A tribute to a departed friend, the gillnetters get anxious and the bike trail project runs into a few obstacles, some of the highlights of the Monday edition of the Daily News.
BRIDGING THE GAP IN MEMORY OF A FRIEND-- The 17th hole of the Prince Rupert Centennial Golf course features an interesting conversation piece and a tribute to a long time Prince Rupert doctor who recently passed away. The front page headline story of the Monday paper outlines the bridge spanning Oldfield creek in memory of Dr. Harris Coburn. (see story below)
The salmon season continues to move along swiftly towards its end and for the gillnet fleet on the North coast a growing sense of frustration continues to mark their time this salmon season. Monday's paper outlines their concerns and the sense of abandonment that they are feeling once again. (see story here)
The planned bike and hiking trail from Galloway Rapids to Port Edward continues to find itself to be a controversial topic, as members of the Rod and Gun club offer up their concerns with one of the five proposed routes which would take the trail too close to the club for local gun enthusiasts.
The sports page featured the accomplishments of local swimmer Ryan Cochrance who found success at a meet in Victoria.
Total pages in the Monday edition (12)
Front page, headline story:
BRIDGING THE GAP IN MEMORY OF A FRIEND
By Monica Lamb-Yorski
The Daily News
Tuesday, August 4, 2009
It all started with finding the perfect tree.
The Prince Rupert golf course has a new addition. A unique bridge now spans Oldfield Creek at the 17th Hole.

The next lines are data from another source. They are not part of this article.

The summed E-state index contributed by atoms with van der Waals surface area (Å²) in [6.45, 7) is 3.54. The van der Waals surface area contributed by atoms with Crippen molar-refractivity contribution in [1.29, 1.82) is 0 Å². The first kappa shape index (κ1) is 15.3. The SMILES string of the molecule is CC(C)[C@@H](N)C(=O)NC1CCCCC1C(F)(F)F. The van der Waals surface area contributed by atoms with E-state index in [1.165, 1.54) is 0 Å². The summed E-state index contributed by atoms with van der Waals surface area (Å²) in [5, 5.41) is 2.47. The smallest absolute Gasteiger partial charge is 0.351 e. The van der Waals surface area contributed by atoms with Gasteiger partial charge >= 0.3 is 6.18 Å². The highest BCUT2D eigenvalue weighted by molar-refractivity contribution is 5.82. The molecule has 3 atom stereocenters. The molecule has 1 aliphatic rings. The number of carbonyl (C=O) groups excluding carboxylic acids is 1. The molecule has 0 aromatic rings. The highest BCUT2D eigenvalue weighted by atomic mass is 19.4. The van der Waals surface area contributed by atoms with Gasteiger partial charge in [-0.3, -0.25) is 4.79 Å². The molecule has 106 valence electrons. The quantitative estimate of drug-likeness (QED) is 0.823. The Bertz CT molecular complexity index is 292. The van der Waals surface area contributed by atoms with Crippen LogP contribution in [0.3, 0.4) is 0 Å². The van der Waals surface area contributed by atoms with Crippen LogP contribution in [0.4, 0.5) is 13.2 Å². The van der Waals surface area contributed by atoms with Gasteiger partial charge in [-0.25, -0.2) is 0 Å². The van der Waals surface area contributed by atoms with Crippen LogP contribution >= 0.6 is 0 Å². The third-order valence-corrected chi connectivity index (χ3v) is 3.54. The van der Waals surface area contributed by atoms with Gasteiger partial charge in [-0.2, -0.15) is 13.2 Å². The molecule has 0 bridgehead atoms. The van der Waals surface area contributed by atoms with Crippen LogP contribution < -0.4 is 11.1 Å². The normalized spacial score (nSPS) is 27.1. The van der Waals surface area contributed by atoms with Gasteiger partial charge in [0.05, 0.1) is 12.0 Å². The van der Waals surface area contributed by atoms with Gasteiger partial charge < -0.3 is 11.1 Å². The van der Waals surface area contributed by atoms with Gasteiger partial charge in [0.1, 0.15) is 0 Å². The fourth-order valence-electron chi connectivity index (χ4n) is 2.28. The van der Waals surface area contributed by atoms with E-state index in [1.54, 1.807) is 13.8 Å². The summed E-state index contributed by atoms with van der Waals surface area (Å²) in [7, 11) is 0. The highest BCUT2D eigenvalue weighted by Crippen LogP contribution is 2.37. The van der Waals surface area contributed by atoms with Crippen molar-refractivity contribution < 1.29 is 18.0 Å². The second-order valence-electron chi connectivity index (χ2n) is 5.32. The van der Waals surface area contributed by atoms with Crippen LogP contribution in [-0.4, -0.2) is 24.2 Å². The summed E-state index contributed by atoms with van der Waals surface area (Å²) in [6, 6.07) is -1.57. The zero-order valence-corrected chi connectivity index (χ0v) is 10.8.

Dedicated to the memory of the late Dr. Harris Coburn, who passed away in August 2008, the bridge was created by Coburn's friend, Ted Dickens.
"We were planning to put in a bridge there before Harris died," said Dickens. "We just needed to find the perfect tree."
The 38-foot bridge means that after teeing off, lady golfers won't have to backtrack, but can choose to walk over the bridge to proceed with the game.
Male golfers, after teeing off, can walk either way, explained Dickens.
Dickens and Coburn rarely golfed together, their friendship involved hunting and fishing, but they had talked about putting in a bridge at the course.
Their original intent was to build one at the hole. After Coburn mentioned the bridge at a golf meeting, someone else went a small bridge mere.
Coburn and Dickens then began plotting to build a bridge at the 17th hole, a bigger project
It wasn't until after Coburn died that Dickens found the tree he needed on Smith Island.
"I was walking along the beach and I saw it standing dead and dried out, curved towards the water," Dickens said.
He removed the top part of the tree, and with the help of his friends, had it towed to Port
Edward, split it into two equal halves on the curved edge and laid in place at the 17th hole.
After a meeting between the greens keeper and DFO about the bridge, Dickens was told he could not use creosote and that the bridge had to be above the high water mark.
The bridge curves high above the water because of the tree's natural arch. Flat planks, nailed horizontally along the top, make it easy to pull a golf cart across and when the railings are put in place on either side, the bridge will be safe for all users.
Standing underneath the bridge Friday afternoon, while a group of men played the 17th hole, Dickens wiped his brow.
"You can never be sure where those balls are going to go," he offered, smiling.
Dickens has heard some positive comments about the bridge.
"Bruce Kerr used it on Wednesday at Men's Night and Janet Sheppard tried it out on Ladies Night," Dickens noted.
Once the rails are in place, Dickens will install a sign to honour his departed friend, making it the second memorial dedicated to Coburn at the course.
"There is a memorial tree on Number 3 fairway with flowers planted around it, dedicated to Harris Coburn," said Golf Pro Moe Hays. "Harris brought his dog there and let him swim in the creek nearby. That is why the guys put the tree there."